One day during the 2012 offseason, Marty Mornhinweg turned on the college tape of Nick Foles and liked what he saw. So he walked down the second floor corridor at the NovaCare Complex and into Andy Reid's office.
"I said, 'Have you seen this Foles kid?'" Mornhinweg said recently to The Inquirer. "So he watches him, likes what he's watching and says, 'Where's Doug?'"
Doug Pederson, the Eagles quarterback coach, was on the road. He was working out other quarterbacks and by coincidence was scheduled next to be in Phoenix to visit Brock Osweiler, the 6-foot-7 Arizona State quarterback.
"We're like, shoot, let's get him over to work out Foles instead," Mornhinweg recalled. "So we had our people redirect Doug to Tuscon."
If Pederson wasn't in Arizona, who knows if the Eagles would have drafted Foles, then a senior at the University of Arizona. It's likely they would have eventually found some time to work him out.
But it's fascinating to think what might have not been with Foles - now playing for Chip Kelly and a new regime. He's the hottest quarterback in the NFL and on the cusp of leading the Eagles to the playoffs for the first time in three years.
Reid, fired by the Eagles in January and now with the Chiefs, confirmed his decision to cancel the Osweiler workout for Foles, whose 4-8 senior season was marred by the coach's midseason firing and a sieve-like offensive line.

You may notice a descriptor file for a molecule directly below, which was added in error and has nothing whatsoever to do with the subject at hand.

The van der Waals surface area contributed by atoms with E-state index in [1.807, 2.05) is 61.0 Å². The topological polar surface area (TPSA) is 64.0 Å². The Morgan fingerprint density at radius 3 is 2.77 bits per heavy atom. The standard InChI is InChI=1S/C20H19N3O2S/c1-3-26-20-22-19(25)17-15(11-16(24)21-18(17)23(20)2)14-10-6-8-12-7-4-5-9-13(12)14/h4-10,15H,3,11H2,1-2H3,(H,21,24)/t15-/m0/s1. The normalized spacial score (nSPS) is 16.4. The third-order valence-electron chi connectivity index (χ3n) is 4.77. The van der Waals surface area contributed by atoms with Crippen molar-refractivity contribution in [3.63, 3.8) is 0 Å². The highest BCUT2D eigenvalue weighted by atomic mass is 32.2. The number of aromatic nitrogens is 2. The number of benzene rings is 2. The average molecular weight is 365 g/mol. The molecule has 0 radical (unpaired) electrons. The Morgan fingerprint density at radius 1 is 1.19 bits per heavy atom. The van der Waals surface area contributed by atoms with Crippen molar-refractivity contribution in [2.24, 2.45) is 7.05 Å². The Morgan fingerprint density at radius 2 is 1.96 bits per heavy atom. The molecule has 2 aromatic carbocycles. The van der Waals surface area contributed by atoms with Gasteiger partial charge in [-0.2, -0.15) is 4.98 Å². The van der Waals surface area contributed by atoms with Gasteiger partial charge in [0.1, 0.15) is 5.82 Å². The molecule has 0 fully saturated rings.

"Smart, leader, tough - all of his offensive linemen were freshmen and he never made an excuse - and he had a great feel for the game," Reid said of Foles. "The obvious was he could make every throw."
Mornhinweg no longer went on the road to work out quarterbacks. The last one he spent time with before the draft was Kevin Kolb in 2007. But the offensive coordinator and Reid trusted Pederson, the former Eagles quarterback who was coached by both in Green Bay.
And they needed someone to evaluate whether the patchy moments Foles had during his season were related to his skills or unfortunate circumstances.
"What I really wanted to know most was if his arm strength was there," Mornhinweg said. "I mean, was the spiral tight? That's something you got to see in person. And I wanted to know if the accuracy was there because, again, he could be sporadic."
Foles remembered the day vividly. The Eagles were the only NFL team to work him out individually, after all. They were also the only team to bring him to their headquarters for a predraft visit.
When Foles showed up for the workout, Pederson was already there, sitting in his rental car.
"I saw him and he was on his little iPad in his car and I knocked on the window," Foles said. "I said, 'Are you Coach Pederson?' "
It was early in the morning and Pederson wasted no time getting started. Foles said the quick start had him out of breath almost instantly and he felt winded. Speaking of which, the weather conditions weren't ideal for throwing.
"There was probably like a 40-m.p.h. wind and it was cold," Foles said. "And we threw straight into the wind all day and he was having me throw these crazy routes."